The Secrets To Selling A Home For Over Asking Price
The Secrets To Selling A Home For Over Asking Price
No one puts their house up for sale hoping for an average offer. You want a good offer. A great offer, even. Dare we say it? You want an all-out, claws-bared bidding war that will push your home's price well over what you've asked for in your listing.
It's a dream for any home seller. And if you want to sell a home for over asking, it doesn't necessarily boil down to luck, timing, or even location, location, location. As proof, read these true-life tales of how Realtors® helped home sellers wheel and deal their way to profits well above their expectations, and learn how you can (hopefully) do the same.
Aim low in order to gohigh
“The most fruitful strategy I've seenis to aggressively price the property roughly 5% to 10%belowthe going market rate. This will always generate more traffic to the property and give buyers a chance to fall in love with the home when a higher purchase price might have kept them away initially. Not only does it get more people in, but once the buyers see the place, they’re more likely to the offer over the purchase price, which often leads to bidding wars.” –Collin Bond, Realtor for theBoris Sharapan Team of Douglas Elliman
Lesson learned: While pricing your home a bit below what it's worth may seem counterproductive, sellers who take this leap of faith are often rewarded in spades. After all, abidding war is a surefire way to push your home's price over asking, and youcan’t have a bidding war without multiple buyers.So price your home conservatively to up the odds that it will rise exponentially.
Don't leap at your first offer
“Several years back we listed a three-bedroom home in Star, ID, at a fair price; itreceivedfour offers almost immediately. But instead of biting right away, we held back. We notified the buyers there were other offers and used that position to gain an advantage. In the end, we had two offers well above asking price.” –Nick Schlekeway, broker forAmherst Madison Legacy Real Estate
Lesson learned: Don’t immediately accept your first offer (or offers, if you're lucky).Instead, consider it a launchpad for cultivating some fierce competition that couldultimatelyboost your home's price.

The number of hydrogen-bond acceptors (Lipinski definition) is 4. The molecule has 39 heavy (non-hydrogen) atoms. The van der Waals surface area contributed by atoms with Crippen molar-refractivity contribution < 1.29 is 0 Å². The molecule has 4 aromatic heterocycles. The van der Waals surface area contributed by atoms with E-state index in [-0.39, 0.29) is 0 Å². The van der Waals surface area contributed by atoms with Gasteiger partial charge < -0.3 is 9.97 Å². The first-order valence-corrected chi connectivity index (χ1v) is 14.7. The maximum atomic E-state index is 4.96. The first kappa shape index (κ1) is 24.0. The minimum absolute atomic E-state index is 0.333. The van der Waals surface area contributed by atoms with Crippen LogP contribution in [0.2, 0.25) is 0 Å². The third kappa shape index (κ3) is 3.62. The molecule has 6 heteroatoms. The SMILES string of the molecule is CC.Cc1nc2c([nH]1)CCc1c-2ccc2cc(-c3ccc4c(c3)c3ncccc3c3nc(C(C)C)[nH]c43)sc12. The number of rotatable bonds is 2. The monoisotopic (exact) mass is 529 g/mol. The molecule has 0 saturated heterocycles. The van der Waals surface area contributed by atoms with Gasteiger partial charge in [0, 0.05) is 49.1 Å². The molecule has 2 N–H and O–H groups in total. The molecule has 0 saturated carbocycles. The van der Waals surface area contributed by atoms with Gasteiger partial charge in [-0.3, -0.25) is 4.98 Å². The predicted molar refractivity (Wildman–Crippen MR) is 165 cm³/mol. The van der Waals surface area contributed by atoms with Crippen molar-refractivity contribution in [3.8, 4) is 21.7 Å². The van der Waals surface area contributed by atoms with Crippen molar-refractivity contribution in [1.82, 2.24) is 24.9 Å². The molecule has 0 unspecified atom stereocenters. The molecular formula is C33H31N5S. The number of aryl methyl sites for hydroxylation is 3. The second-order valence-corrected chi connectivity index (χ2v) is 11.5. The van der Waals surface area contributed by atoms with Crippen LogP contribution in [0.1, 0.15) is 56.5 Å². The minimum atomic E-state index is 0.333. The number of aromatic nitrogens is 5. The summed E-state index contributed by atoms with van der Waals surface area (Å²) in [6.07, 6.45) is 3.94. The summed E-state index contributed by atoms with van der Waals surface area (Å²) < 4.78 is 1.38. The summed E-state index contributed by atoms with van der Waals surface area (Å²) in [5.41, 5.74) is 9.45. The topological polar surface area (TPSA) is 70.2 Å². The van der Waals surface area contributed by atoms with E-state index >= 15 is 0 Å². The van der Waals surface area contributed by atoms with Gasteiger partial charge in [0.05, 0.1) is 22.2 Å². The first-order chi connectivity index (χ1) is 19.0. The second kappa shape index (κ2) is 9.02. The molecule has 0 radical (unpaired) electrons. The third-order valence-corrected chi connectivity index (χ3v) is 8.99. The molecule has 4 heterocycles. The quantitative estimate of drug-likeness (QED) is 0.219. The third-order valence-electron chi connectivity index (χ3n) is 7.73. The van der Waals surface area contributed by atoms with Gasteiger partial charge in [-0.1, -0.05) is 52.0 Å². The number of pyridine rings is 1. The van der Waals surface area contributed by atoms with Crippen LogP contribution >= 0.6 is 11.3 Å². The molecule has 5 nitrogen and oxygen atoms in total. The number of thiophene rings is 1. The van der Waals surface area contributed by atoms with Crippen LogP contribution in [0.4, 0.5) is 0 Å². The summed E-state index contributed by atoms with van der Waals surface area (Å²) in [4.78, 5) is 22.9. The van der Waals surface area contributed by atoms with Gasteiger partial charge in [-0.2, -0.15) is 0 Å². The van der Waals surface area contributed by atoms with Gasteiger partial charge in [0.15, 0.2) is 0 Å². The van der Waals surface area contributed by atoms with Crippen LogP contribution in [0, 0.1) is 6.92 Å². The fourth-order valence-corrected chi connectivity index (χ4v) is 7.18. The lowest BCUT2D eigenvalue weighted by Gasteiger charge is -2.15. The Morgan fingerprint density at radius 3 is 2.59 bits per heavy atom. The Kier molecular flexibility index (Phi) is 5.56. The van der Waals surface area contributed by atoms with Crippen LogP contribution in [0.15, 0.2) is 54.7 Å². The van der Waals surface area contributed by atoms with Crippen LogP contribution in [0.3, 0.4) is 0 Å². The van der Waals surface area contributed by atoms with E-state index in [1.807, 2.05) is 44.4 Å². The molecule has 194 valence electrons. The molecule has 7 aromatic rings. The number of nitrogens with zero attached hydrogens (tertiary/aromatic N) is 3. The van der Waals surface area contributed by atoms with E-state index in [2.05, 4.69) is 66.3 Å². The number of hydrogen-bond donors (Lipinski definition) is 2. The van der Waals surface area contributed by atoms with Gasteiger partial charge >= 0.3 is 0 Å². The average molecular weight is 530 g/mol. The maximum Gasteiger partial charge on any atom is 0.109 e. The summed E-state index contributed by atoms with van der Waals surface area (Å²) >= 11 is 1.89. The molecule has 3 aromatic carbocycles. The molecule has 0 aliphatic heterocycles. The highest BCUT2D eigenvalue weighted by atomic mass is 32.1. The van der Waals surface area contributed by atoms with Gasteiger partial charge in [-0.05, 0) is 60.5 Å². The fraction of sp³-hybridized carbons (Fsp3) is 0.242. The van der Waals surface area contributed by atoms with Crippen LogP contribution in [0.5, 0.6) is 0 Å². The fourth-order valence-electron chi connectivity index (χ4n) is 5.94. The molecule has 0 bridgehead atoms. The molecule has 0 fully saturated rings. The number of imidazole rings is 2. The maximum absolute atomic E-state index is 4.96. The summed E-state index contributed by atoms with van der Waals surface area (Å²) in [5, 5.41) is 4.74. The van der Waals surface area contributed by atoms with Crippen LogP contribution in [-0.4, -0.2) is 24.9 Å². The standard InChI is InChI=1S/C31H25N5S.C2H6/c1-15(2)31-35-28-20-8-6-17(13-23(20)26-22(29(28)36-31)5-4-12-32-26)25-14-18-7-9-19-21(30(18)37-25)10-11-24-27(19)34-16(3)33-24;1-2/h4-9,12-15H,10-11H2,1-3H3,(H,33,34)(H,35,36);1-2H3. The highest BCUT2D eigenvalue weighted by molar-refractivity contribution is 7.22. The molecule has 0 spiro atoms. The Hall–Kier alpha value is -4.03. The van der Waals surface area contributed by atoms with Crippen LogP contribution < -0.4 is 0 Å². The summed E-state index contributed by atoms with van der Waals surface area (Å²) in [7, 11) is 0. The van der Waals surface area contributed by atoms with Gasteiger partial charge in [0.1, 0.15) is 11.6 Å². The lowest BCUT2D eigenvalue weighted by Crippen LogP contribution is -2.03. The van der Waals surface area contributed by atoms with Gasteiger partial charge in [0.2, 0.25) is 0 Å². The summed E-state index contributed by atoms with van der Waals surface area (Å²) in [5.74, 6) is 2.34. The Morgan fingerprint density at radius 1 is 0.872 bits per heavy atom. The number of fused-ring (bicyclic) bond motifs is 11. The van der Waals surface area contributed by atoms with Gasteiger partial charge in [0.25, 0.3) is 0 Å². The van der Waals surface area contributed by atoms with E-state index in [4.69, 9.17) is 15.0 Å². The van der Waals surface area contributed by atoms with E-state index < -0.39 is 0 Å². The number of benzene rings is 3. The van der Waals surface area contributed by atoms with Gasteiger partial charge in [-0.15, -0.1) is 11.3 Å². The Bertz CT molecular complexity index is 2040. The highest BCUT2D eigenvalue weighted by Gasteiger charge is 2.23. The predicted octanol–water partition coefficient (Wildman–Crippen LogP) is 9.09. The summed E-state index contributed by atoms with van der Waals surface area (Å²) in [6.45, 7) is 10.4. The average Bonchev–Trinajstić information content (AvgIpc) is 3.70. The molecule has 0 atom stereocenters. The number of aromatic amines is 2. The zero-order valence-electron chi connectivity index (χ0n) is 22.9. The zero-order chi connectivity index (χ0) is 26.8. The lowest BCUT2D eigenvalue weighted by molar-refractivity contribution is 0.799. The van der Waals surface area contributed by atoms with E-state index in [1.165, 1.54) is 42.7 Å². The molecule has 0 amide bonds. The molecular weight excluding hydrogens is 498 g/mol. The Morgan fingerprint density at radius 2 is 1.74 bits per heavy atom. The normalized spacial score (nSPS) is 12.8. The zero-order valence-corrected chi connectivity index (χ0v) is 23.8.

“I was selling a small studio apartment that needed a gut renovation and received a lowball offer from a buyer who was very stubborn and didn't want to budge on price. I knew Ihad to get another offer to create competition, so I showed the property to an investor, presentinghim with a floor plan from another unit to prove this one could be remodeled and rented for a highprice. The investor made an offer, but I wasn’t done. I went back to the original buyer and used the second offer to create a bidding war. Finally, the apartment sold to the original buyer for overasking, all cash—and I broke the record in the building at that time for getting the highest price per square foot in the building’s history.” –Dan Burz, Realtor for Douglas Elliman
Lesson learned: Investors may not be the first people you think of selling to, but they're always shopping for a good deal, and can provide some much-needed incentive for other buyers to pony up more cash.
Make your place stand out
“We had one home in a neighborhood with sluggish sales. So to stand out, the seller updated the basement, repainted the home, and redid the landscaping. Although we listed at a modest $150,000, as soon as it hit the market, we got offers. By the weekend, the bidding was around $165,000. We ended up getting an offer for $168,500, more than 10% over asking.” –Joshua Jarvis, founder ofJarvis Team Realty
Lesson learned: Granted, coughing up money for renovations will eat away at your profit. But it could also be a way to help your home shine in a lackluster market—and possibly get more money than you would have otherwise. Just make sure to pick renovations that offer a high return on investment, likeyourbasementorattic. Better yet, you can save money by tackling a few of the simple upgrades (like painting) yourself!
Highlight the divine in your home
“My team once listed a home for a pastor. It was wild. We had a couple of folks walk through and say they could feel the spirit of God in the house. By the end of one weekend, we had 22 offers, manywaiving inspection contingencies, including handwritten letters, and all sorts of other incredible gestures.The sellers studied each person’s situation, then prayed about it, and selected the offer that felt right. We gave the property the same treatment we give all our listings, but I wouldn’t for one second claim we were the cause of all the incredible things we experienced with this house.” –Chandler Crouch, founder ofChandler Crouch Realtors
Lesson learned: Maybe it was divine intervention in this case, but it never hurts to highlight any unique features of a home—or you! So go ahead and announce you're moving to join the Peace Corps, or that the home once housed a famous artist or pillar of the community. That extra selling point could just push those offers over the top!
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